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the purity of their lives, and are sometimes censured for too rigid a piety."

SECT. II.

THE ROMISH CHURCH.

The reformation had deprived the Roman church of the half part of the dominion in Europe, and seemed to have impaired very considerably her authority over the nations still subject to her superstition. The reformers had suffered themselves to be fully persuaded that the mystic Babylon was about to fall, and they erroneously applied to themselves the symbol of the stone cut from the mountain without hands, which was to destroy the whole fabric of human power, by which the apostate was supported ; and that they were to become the “great mountain which was to fill the wuole earth." And when we consider the wonderful

progress made by their principles in so short a period, over a system of falsehood and superstition which the custom of ages had rivetted on the human mind, but which now seemed every where to give way at the slightest touch, it must be acknowledged that the prospect exhibited much that had a tendency to flatter them. But the Protestants very soon became weakened by their divisions, and contentions among themselves. They were guilty also of an important error, in not respecting the sacred principle of order in the church, which it was far more easy, in their ardent zeal, to pull down, than to erect in its place a new ecclesiastical fabrie which could command the respect of mankind. The wealth of which the church had been robbed in Protestant countries, was more than ever needful for her support ; needful for the independence of her ministers, who were no longer to be exempted from the common cares of life, by being " forbidden to marry;"needful as a fund of education, for without instruction, the golden canon of protestantism," the right of private judgment,” might prove very mischievous and hurtful to some of its possessors, Luther soon perceived a multitude around him, whom he wished had continued Papists. The gift of religious liberty to the people, required that the "key of knowledge" should be well invested; for the preservation of this blessing, a generally respected church order, which the spiritually ambitious could not hope to violate, was more than ever necessary. The pressure of the former church authority, had indeed been too great to admit the becoming liberty of the Christian mind, and for honest inquiry to have sufficient play ; but, altogc

Buchanan's Christian Researches.

ther relaxed, it threatened the dissolution of the community. True piety clothed with humility would not wander far; but the external church, which is to be governed under “ the Chief Shepherd,” in every country and under every form and regimen, is found to be composed of other elements than those. The Protestant community, considered generally, suffered for the want of order and well-regulated public authority. In some parts also of the Protestant world, an infringement was made upon the Divine precept, and recourse was had to the weapons of a carnal warfare. This rarely prospered long; and it ever seemed entailed with the curse, “ He that killeth with the sword shall perish with the sword; and he that leadeth into captivity, shall go into captivity.” By the careful reader of history, even the military successes of Protestants will be found, in their fruits, to have had a baneful effect on their religion, as to its true interest. Little has been won in arms, but much has been brought about for the welfare of religion, by that Providence which“ setteth up kings and putteth down kings,” and “ turneth the hearts of princes whithersoever he pleaseth.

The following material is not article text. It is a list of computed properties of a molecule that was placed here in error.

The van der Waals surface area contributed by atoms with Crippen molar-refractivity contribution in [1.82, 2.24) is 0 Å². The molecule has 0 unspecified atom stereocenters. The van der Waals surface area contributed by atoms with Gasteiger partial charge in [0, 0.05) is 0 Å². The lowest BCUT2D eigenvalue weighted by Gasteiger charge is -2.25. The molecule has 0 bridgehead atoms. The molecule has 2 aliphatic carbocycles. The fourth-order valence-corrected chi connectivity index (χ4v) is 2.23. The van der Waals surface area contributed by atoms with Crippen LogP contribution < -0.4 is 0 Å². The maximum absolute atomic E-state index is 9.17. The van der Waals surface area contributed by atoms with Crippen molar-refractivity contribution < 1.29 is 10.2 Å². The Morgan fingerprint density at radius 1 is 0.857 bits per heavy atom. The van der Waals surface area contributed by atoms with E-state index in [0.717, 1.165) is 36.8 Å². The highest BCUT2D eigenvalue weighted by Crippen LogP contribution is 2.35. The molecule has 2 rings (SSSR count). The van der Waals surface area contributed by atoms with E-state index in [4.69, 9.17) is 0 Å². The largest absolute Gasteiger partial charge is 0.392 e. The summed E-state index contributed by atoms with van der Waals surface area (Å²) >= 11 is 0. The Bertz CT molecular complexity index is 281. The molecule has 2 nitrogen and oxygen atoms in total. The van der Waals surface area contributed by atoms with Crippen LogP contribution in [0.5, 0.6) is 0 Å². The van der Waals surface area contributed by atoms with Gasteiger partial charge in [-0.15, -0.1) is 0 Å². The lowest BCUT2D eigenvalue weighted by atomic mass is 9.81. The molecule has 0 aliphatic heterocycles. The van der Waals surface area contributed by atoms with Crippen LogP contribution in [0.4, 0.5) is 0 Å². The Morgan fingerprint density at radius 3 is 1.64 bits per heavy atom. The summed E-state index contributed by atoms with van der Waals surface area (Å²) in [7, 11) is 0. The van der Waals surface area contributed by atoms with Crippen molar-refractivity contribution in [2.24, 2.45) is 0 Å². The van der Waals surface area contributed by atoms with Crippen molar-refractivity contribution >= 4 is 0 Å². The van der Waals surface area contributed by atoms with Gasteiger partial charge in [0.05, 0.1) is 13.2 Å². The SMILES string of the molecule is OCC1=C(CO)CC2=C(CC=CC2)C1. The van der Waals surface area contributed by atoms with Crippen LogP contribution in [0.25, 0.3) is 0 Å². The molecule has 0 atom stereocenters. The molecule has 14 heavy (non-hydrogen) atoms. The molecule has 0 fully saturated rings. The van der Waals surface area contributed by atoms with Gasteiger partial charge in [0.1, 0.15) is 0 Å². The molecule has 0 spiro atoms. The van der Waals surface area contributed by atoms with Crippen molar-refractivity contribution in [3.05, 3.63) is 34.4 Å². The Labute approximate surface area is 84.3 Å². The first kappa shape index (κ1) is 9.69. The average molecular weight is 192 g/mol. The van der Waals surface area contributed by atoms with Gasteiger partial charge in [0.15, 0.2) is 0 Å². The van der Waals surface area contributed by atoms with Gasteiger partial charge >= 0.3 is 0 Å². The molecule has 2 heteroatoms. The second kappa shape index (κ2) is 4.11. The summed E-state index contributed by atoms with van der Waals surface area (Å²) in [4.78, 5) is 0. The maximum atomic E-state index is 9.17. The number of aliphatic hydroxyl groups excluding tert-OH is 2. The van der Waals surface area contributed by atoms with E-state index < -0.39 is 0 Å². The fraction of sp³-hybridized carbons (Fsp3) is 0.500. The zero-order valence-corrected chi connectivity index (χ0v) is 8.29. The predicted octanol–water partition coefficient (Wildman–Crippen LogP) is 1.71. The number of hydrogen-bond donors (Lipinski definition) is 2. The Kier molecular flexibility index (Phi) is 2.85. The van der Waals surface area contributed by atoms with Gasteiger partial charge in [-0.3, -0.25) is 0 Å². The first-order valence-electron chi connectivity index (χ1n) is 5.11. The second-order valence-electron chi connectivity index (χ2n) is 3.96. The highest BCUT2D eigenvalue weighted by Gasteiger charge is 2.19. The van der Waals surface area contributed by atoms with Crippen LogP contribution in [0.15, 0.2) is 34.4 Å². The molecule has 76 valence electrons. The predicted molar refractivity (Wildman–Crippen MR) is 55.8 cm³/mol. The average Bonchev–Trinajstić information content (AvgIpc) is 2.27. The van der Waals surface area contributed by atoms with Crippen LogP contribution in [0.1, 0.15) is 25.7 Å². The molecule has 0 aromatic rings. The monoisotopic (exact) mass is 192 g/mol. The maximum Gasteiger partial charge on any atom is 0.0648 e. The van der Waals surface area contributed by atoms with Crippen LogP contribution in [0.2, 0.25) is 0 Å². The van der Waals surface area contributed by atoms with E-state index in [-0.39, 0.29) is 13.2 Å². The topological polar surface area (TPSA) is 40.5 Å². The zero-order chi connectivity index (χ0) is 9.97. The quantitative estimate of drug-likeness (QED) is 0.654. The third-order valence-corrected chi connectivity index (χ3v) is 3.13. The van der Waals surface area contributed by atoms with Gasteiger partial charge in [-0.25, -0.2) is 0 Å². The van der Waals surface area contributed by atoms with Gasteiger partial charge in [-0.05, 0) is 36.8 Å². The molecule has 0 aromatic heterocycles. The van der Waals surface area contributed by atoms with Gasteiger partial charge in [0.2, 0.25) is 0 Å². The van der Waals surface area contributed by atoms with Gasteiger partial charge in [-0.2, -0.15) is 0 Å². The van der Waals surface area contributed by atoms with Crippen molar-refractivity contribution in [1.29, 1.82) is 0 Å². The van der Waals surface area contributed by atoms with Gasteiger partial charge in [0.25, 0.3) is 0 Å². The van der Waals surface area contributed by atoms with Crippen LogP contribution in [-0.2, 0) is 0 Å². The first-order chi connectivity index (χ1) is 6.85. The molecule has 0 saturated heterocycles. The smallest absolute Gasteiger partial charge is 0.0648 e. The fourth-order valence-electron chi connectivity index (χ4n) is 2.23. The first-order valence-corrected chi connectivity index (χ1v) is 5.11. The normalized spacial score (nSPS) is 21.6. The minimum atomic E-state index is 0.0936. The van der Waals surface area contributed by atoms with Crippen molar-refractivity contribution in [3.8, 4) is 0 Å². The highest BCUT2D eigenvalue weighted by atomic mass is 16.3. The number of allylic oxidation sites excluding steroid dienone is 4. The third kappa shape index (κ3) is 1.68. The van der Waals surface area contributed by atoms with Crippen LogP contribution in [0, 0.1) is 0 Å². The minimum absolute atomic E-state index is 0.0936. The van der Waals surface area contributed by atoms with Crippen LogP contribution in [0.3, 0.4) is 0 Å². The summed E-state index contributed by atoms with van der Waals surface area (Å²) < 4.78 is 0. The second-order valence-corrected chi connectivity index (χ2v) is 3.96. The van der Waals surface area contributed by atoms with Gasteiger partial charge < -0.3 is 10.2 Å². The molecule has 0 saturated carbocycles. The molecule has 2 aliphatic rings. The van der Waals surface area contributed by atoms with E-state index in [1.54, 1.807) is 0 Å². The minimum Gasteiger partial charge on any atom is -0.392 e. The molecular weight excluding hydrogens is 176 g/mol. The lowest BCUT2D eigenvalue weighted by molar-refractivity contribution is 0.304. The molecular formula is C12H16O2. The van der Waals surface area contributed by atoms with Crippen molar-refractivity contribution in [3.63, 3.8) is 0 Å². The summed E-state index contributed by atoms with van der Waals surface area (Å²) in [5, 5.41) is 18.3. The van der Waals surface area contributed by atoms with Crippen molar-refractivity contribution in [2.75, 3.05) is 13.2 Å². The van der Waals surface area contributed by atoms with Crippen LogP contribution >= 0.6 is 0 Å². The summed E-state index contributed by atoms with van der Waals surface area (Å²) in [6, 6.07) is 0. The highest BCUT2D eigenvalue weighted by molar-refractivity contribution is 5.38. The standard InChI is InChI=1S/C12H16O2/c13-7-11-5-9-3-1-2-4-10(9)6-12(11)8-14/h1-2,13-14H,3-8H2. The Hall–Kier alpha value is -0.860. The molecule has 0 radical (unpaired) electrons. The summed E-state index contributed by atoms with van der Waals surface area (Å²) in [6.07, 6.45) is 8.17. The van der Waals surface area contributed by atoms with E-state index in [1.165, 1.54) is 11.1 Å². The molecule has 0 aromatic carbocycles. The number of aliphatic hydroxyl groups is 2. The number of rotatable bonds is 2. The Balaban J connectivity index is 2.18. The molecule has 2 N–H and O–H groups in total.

But above all, that TRUTH, which in the early days of protestantism was so “ mighty through God to the pulling down of the strong holds” of idolatry and superstition, was not long retained in purity, every where in the reformed part of the world. The first generation had hardly fallen asleep, when several deyiations from the original doctrines began to make their appearance; and, though the same hostility remained against the grosser corruptions of the papacy, the united arm no longer struck at the foundation, and the blows were much enfeebled.

On the other hand, the superstition of Rome, when restored from the paralysing effects of the first attack, recovered strength, and supplied by artifice and political craft what it had lost of direct authority. “The vital principle,” which the historian'has attributed to the “ Eternal City," was yet to put forth new animation ; or, to speak in allusion to the language of Scripture, whose prophetic parts the reformers had too hastily expounded, the “mystery of iniquity” was still to operate ; the “working of Satan with all power, and signs, and lying wonders,” was yet to last longer. Nor was "all the deceivableness of unrighteousness in them that perish,” yet exhausted : “ because men received not the love of the truth,” “ God's judgment would still send a strong delusion that they might believe a lie.” How often, in the

I Gibbon.

history of the apostate church, has she appeared on the point of being unmasked, by her covetousness and profligacy, in the eyes of her superstitious votaries, and they ready to spoil her, and

strip her naked, and burn her with fire!” But when, at the very eve apparently of a revolution, something extraordinary has saved her from ruin. When the corruption and luxurious negligence of her secular clergy had almost exposed her to shame, the fictitious piety of the ancient monks, exhibited in their voluntary humility, and austerity, and pretended miracles, redeemed her character with the people. And when these were sunk in sloth and ignorance, and were corrupted by the wealth which they had amassed, so that the delusion again seemed ready to burst, the two famous orders of “begging and preaching friars” arose, the Franciscans and Dominicans, and the policy of Rome adopted them; and they, with the ardour of new societies, practised the arts of superstition, and strengthened afresh her spiritual dominion. But these new orders were at length themselves corrupted from the strictness of their original discipline, and often disgraced the cause they should have supported. The veil of superstition again seemed about to be torn. At this period, the truth of the reformation blazed forth, and penetrated every corner of the Roman Catholic world. Had men then "received the love of the truth,' and not still " had pleasure in unrighteousness,” the magic sceptre of Rome had been broken. But this was not the case, and the powers of darkness once more came to her assistance. At this critical period there arose suddenly, and in a most remarkable manner, a new order and society, exactly suited to the times, and most admirably adapted to supply the very instrument needed to uphold the declining cause of Rome.